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The Lifetime Cost of Current Human Immunodeficiency Virus Care in the United States

Schackman, Bruce R. PhD*; Gebo, Kelly A. MD, MPH; Walensky, Rochelle P. MD, MPH‡∥; Losina, Elena PhD§; Muccio, Tammy BA; Sax, Paul E. MD; Weinstein, Milton C. PhD; Seage, George R. III ScD, MPH; Moore, Richard D. MD, MHS; Freedberg, Kenneth A. MD, MSc‡§¶

doi: 10.1097/01.mlr.0000228021.89490.2a
Original Article

Objective: We sought to project the lifetime cost of medical care for human immunodefiency virus (HIV)-infected adults using current antiretroviral therapy (ART) standards.

Methods: Medical visits and hospitalizations for any reason were from the HIV Research Network, a consortium of high-volume HIV primary care sites. HIV treatment drug regimen efficacies were from clinical guidelines and published sources; data on other drugs used were not available. In a computer simulation model, we projected HIV medical care costs in 2004 U.S. dollars.

Results: From the time of entering HIV care, per person projected life expectancy is 24.2 years, discounted lifetime cost is $385,200, and undiscounted cost is $618,900 for adults who initiate ART with CD4 cell count <350/μL. Seventy-three percent of the cost is antiretroviral medications, 13% inpatient care, 9% outpatient care, and 5% other HIV-related medications and laboratory costs. For patients who initiate ART with CD4 cell count <200/μL, projected life expectancy is 22.5 years, discounted lifetime cost is $354,100 and undiscounted cost is $567,000. Results are sensitive to drug manufacturers’ discounts, ART efficacy, and use of enfuvirtide for salvage. If costs are discounted to the time of infection, the discounted lifetime cost is $303,100.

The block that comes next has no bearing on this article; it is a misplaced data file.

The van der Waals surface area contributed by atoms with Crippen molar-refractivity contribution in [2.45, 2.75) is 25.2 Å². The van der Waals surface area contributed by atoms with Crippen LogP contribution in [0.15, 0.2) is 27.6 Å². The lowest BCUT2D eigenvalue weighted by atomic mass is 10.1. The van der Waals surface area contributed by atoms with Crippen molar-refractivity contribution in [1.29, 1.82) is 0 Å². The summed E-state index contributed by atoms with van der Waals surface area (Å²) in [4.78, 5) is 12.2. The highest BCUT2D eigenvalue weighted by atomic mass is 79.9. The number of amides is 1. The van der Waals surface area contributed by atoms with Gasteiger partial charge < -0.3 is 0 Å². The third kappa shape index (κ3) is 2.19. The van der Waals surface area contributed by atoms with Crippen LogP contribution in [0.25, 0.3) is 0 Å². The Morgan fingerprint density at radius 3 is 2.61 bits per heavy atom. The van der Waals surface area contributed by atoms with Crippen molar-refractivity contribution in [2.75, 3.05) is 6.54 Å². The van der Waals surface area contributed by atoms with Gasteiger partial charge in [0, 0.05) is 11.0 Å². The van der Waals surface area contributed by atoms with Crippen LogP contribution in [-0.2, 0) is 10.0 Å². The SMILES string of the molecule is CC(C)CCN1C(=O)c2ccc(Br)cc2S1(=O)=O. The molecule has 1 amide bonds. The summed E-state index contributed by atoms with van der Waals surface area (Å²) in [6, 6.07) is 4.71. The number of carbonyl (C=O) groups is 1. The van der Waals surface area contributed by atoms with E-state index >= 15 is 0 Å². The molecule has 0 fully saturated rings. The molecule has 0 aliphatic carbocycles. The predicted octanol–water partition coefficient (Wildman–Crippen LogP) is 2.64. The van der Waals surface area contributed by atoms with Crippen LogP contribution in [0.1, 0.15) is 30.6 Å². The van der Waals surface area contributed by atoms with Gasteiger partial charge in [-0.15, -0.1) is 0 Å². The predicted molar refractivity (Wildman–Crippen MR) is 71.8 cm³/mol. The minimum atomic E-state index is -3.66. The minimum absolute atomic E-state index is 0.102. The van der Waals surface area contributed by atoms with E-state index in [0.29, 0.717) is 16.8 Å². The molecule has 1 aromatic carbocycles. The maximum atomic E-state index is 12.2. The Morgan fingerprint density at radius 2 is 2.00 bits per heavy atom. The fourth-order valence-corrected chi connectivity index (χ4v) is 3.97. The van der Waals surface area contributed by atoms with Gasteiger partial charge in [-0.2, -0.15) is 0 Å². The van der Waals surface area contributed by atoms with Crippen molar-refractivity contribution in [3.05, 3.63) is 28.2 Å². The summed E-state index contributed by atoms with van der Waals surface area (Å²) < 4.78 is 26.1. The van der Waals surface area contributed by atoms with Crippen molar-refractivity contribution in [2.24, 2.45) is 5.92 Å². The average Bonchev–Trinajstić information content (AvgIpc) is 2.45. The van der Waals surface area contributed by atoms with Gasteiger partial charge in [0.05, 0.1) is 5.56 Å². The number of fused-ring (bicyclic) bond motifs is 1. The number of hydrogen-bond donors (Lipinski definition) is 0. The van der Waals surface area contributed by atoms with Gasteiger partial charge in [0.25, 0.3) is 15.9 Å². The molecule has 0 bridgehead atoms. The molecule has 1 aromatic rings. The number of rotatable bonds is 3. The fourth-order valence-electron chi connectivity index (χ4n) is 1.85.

Conclusions: Effective ART regimens have substantially improved survival and have increased the lifetime cost of HIV-related medical care in the U.S.

From the *Department of Public Health, Weill Medical College of Cornell University, New York, New York; †Department of Medicine, Johns Hopkins University School of Medicine, Baltimore, Maryland; ‡Department of Medicine and the Partners AIDS Research Center, Massachusetts General Hospital and Harvard Medical School, Boston, Massachusetts; §Departments of Biostatistics and Epidemiology, Boston University School of Public Health, Boston, Massachusetts; ¶Departments of Health Policy and Management and of Epidemiology, Harvard School of Public Health, Boston, Massachusetts; and ∥Department of Medicine, Brigham and Women’s Hospital and Harvard Medical School, Boston, Massachusetts.

Supported in part by the National Institute of Allergy and Infectious Diseases (K23 AI01794, K24 AI062476, K25 AI50436, P30 AI42851 and R01 AI42006), the National Institute on Drug Abuse (K01 DA17179 and K23 DA00523), and the Agency for Healthcare Research and Quality (Contract 290-01-0012).

Presented in part at the 3rd International AIDS Society Conference on HIV Pathogenesis and Treatment, July 24–27, 2005, Rio de Janeiro, Brazil.

Reprints: Bruce R. Schackman, PhD, Assistant Professor of Public Health, Department of Public Health, Weill Medical College of Cornell University, 411 East 69th Street, New York, NY 10021. E-mail: brs2006@med.cornell.edu.

© 2006 Lippincott Williams & Wilkins, Inc.